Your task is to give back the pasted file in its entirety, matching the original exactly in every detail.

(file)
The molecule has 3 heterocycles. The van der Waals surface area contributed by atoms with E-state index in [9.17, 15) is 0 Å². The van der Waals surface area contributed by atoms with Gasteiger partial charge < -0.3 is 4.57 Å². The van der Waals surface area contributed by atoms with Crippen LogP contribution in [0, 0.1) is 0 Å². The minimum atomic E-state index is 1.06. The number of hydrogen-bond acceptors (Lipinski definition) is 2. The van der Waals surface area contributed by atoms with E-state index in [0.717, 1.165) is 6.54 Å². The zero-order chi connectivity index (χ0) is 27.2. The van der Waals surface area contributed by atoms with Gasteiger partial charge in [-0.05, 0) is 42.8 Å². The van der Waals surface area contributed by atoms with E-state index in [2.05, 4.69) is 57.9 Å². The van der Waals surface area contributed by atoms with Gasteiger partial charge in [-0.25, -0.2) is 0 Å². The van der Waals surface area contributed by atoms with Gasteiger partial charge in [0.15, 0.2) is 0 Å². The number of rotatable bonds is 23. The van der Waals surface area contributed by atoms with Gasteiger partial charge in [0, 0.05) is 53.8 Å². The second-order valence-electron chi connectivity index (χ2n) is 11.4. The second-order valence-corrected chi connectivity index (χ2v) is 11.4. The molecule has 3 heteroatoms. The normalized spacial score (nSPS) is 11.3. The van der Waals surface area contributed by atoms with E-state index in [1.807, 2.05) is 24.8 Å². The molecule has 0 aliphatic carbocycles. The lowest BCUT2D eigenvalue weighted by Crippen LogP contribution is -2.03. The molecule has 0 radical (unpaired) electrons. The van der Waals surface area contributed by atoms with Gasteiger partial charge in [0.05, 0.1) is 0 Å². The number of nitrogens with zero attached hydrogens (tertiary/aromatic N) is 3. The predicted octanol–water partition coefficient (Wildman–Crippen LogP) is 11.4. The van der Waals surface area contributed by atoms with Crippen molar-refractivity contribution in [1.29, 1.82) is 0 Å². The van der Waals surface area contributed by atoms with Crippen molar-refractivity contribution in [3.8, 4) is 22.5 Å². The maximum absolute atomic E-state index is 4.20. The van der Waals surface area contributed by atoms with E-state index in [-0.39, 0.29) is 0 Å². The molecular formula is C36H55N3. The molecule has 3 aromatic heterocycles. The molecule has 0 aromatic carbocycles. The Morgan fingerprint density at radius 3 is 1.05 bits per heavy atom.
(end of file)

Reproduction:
The molecule has 3 heterocycles. The van der Waals surface area contributed by atoms with E-state index in [9.17, 15) is 0 Å². The van der Waals surface area contributed by atoms with Gasteiger partial charge < -0.3 is 4.57 Å². The van der Waals surface area contributed by atoms with Crippen LogP contribution in [0, 0.1) is 0 Å². The minimum atomic E-state index is 1.06. The number of hydrogen-bond acceptors (Lipinski definition) is 2. The van der Waals surface area contributed by atoms with E-state index in [0.717, 1.165) is 6.54 Å². The zero-order chi connectivity index (χ0) is 27.2. The van der Waals surface area contributed by atoms with Gasteiger partial charge in [-0.05, 0) is 42.8 Å². The van der Waals surface area contributed by atoms with E-state index in [2.05, 4.69) is 57.9 Å². The van der Waals surface area contributed by atoms with Gasteiger partial charge in [-0.25, -0.2) is 0 Å². The van der Waals surface area contributed by atoms with Gasteiger partial charge in [0.15, 0.2) is 0 Å². The number of rotatable bonds is 23. The van der Waals surface area contributed by atoms with Gasteiger partial charge in [0, 0.05) is 53.8 Å². The second-order valence-electron chi connectivity index (χ2n) is 11.4. The second-order valence-corrected chi connectivity index (χ2v) is 11.4. The molecule has 3 heteroatoms. The normalized spacial score (nSPS) is 11.3. The van der Waals surface area contributed by atoms with E-state index in [1.807, 2.05) is 24.8 Å². The molecule has 0 aliphatic carbocycles. The lowest BCUT2D eigenvalue weighted by Crippen LogP contribution is -2.03. The molecule has 0 radical (unpaired) electrons. The van der Waals surface area contributed by atoms with Gasteiger partial charge in [0.05, 0.1) is 0 Å². The number of nitrogens with zero attached hydrogens (tertiary/aromatic N) is 3. The predicted octanol–water partition coefficient (Wildman–Crippen LogP) is 11.4. The van der Waals surface area contributed by atoms with Crippen molar-refractivity contribution in [1.29, 1.82) is 0 Å². The van der Waals surface area contributed by atoms with Crippen molar-refractivity contribution in [3.8, 4) is 22.5 Å². The maximum absolute atomic E-state index is 4.20. The van der Waals surface area contributed by atoms with E-state index in [-0.39, 0.29) is 0 Å². The molecular formula is C36H55N3. The molecule has 3 aromatic heterocycles. The molecule has 0 aromatic carbocycles. The Morgan fingerprint density at radius 3 is 1.05 bits per heavy atom.